i am obsessed with the simplicity-driven nature of this project. simplicity forces so much thought and intelligence into design and when it’s done right - and captures a lot with a little - it’s perfection. brands are going to have to do more with less as our interactions with them evolve so click through and see how harrison sees that happening. he plays with coca-cola, chanel, nike, bang & olufsen (shown below), disney and levi's.



the new yorker magazine released their first animated cover on instagram last week. check it out here. now think about what that means! like so many innovations, now that i see it and it makes so much sense i'm surprised more major publications haven't done this yet. i am a huge advocate of creating content that is right for the vehicle you've chosen, meaning that pasting print materials into a pdf and putting it on your website does not work. you need to adapt it for each channel, like they've done here. by pasting print content as is onto a digital medium you are missing so many opportunities - mainly the opportunity the web gives you to get your customers/viewers to engage with your content (click, share, etc) in a more meaningful way. print based brands particularly need to be thinking about how to repurpose their content for different digital platforms. might as well start with the cover!

this "animated cover" reminds me of a cinemagraph, a half-video-half-image invented by jamie beck and kevin burg. according to their site, "a cinemagraph is an image that contains within itself a living moment that allows a glimpse of time to be experienced and preserved endlessly." burg is a visual graphics artist and beck, his wife, is a fashion photographer; they came up with the cinemagraph while experimenting with gifs. check out their beautiful cinemagraphs here and their blog (a must for fashion lovers) here

FEELING (forward-looking) WITH (story)

story is a retail store based in new york city that “takes the point of view of a magazine, changes like a gallery and sells things like a store.” started by rachel shechtman, every one to two months story chooses a different concept and then redesigns the store and restocks the merchandise around that concept, trend or theme. the idea is to tell a story through merchandise and constantly connect with consumers in a new way. past themes have included “home for the holidays,” “new york” and “made in america.”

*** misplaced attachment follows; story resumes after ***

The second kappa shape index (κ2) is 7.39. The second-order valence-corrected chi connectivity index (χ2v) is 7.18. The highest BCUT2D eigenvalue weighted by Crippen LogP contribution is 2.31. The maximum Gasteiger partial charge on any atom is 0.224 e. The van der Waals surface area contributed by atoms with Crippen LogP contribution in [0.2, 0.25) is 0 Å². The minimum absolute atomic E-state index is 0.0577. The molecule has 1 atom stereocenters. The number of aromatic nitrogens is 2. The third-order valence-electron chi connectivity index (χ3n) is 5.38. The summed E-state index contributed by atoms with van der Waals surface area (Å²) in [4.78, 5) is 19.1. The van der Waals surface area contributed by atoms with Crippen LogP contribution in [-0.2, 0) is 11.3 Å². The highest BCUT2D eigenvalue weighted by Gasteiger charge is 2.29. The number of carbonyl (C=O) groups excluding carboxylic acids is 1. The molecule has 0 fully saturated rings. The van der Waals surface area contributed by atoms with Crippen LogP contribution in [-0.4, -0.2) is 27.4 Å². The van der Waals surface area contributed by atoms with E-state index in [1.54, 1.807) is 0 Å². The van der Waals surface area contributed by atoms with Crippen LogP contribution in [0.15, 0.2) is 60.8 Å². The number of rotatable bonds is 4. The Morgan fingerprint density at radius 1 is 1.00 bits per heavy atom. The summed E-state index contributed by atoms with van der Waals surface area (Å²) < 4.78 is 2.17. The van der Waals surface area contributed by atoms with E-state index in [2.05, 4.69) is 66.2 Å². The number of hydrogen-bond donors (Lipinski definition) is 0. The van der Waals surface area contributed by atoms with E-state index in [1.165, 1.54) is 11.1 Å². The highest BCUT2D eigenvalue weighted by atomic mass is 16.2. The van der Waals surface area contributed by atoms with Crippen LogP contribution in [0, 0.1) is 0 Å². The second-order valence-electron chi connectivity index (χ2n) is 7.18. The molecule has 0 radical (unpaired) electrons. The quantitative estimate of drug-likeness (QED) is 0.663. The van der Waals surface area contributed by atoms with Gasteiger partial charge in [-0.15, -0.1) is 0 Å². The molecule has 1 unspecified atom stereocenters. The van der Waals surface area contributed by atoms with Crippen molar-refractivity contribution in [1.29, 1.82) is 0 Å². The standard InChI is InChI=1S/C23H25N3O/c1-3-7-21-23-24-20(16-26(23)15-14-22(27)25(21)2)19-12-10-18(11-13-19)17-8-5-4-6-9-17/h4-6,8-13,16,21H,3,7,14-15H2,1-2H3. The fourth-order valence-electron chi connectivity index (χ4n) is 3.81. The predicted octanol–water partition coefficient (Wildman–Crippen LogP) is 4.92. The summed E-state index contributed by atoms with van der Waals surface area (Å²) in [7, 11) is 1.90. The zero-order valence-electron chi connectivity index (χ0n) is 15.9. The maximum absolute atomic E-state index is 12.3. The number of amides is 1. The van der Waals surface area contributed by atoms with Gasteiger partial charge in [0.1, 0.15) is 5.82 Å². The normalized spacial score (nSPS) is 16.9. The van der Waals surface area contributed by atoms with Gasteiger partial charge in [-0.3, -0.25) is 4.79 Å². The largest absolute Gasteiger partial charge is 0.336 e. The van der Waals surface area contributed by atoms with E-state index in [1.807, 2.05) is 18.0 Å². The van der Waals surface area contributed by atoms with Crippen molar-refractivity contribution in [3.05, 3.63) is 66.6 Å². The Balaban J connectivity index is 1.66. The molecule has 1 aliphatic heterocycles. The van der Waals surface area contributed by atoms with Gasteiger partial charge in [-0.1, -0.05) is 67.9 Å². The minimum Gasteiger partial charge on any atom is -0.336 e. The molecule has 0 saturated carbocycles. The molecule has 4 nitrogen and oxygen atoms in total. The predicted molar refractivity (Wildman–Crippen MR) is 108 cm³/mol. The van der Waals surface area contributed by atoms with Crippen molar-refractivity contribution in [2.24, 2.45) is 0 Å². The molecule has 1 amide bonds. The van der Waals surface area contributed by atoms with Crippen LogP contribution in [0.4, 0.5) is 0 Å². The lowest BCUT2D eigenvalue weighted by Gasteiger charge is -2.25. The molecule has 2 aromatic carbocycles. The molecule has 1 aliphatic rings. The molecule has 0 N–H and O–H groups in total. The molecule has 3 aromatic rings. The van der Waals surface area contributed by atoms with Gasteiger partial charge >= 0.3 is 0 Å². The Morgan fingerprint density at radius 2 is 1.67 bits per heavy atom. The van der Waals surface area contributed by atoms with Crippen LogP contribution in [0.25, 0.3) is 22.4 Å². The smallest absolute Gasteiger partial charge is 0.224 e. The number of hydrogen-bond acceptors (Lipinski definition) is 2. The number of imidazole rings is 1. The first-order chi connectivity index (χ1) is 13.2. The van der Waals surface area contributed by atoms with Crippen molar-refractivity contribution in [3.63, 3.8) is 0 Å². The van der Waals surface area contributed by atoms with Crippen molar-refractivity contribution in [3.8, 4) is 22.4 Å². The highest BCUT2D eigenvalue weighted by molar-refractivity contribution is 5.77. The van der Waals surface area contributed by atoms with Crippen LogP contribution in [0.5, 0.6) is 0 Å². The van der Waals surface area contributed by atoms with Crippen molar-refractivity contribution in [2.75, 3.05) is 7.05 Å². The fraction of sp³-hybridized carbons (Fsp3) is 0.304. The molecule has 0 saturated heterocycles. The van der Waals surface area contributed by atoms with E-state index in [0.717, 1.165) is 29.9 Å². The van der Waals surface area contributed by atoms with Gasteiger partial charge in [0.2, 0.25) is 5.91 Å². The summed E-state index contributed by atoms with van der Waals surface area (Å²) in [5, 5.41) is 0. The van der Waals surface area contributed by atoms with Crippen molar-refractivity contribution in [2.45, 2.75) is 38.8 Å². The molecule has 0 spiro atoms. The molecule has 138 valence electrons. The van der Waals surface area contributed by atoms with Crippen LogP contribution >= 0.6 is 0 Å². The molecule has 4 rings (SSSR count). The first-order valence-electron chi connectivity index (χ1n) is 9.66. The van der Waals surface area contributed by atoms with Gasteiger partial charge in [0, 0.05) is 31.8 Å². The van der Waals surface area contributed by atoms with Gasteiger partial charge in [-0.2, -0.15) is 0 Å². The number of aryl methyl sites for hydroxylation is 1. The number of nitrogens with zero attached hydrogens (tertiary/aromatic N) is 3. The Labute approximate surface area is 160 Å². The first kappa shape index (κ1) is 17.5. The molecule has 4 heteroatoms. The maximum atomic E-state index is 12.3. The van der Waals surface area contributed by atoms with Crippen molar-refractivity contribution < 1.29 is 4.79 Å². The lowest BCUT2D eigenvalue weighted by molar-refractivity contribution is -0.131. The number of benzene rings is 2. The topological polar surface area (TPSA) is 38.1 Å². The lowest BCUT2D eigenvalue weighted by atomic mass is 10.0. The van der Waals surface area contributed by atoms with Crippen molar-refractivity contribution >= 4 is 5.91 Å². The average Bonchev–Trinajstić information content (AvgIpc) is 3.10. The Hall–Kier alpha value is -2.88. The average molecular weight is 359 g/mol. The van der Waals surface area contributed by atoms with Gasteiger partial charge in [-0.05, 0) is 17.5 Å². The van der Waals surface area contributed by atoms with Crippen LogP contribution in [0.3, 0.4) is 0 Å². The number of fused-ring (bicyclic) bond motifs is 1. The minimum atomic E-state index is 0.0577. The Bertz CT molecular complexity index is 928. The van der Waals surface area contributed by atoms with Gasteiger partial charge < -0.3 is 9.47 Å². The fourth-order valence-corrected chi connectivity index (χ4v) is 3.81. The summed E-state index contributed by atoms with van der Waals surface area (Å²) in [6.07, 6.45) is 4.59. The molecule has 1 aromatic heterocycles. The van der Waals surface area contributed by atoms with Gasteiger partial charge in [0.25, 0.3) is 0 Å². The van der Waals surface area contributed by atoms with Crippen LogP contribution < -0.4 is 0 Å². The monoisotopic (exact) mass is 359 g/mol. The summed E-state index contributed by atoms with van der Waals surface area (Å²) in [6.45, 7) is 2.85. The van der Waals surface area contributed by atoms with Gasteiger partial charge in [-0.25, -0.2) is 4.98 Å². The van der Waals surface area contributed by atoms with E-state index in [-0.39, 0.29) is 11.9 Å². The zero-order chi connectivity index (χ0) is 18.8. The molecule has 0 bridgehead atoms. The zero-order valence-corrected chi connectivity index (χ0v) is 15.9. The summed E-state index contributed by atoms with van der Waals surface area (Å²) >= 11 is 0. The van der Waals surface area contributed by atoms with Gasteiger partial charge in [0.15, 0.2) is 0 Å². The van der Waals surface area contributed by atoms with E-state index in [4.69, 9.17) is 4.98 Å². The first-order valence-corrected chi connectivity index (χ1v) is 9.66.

why: i think story is an amazing example of disrupting traditional models (in this case retail) and making every day experiences more interactive. story is curating content through merchandise, constantly re-thinking design and inventing new ways to connect with their customers. given that brands have a hard time getting customer to watch videos longer than 15 seconds, why shouldn't retail adjust to shorter attention spans as well?

also: they find interesting corporate partners that are relevant to the concept at hand to sponsor areas of the store during that time (and get branding in return, #winwin). the most recent example is partnering with intel for their current story about style and technology. this is a *super* smart way to help large organizations experiment with new ways to engage their customers.

but: their email and website design is pretty flat. and i think that for how innovative and interactive they are in store, they could be better leveraging social media to expand their in-store community online.

long story short: we know people are expecting more from their online interactions with stores and retailers, but they’re expecting more offline as well. very few physical stores have changed the way they sell their products and story isn’t just doing that, they’re doing it really well.

ps: i saw the founder, rachel, speak last year and she was awesome. here's her ted talk.

more on story here. and here.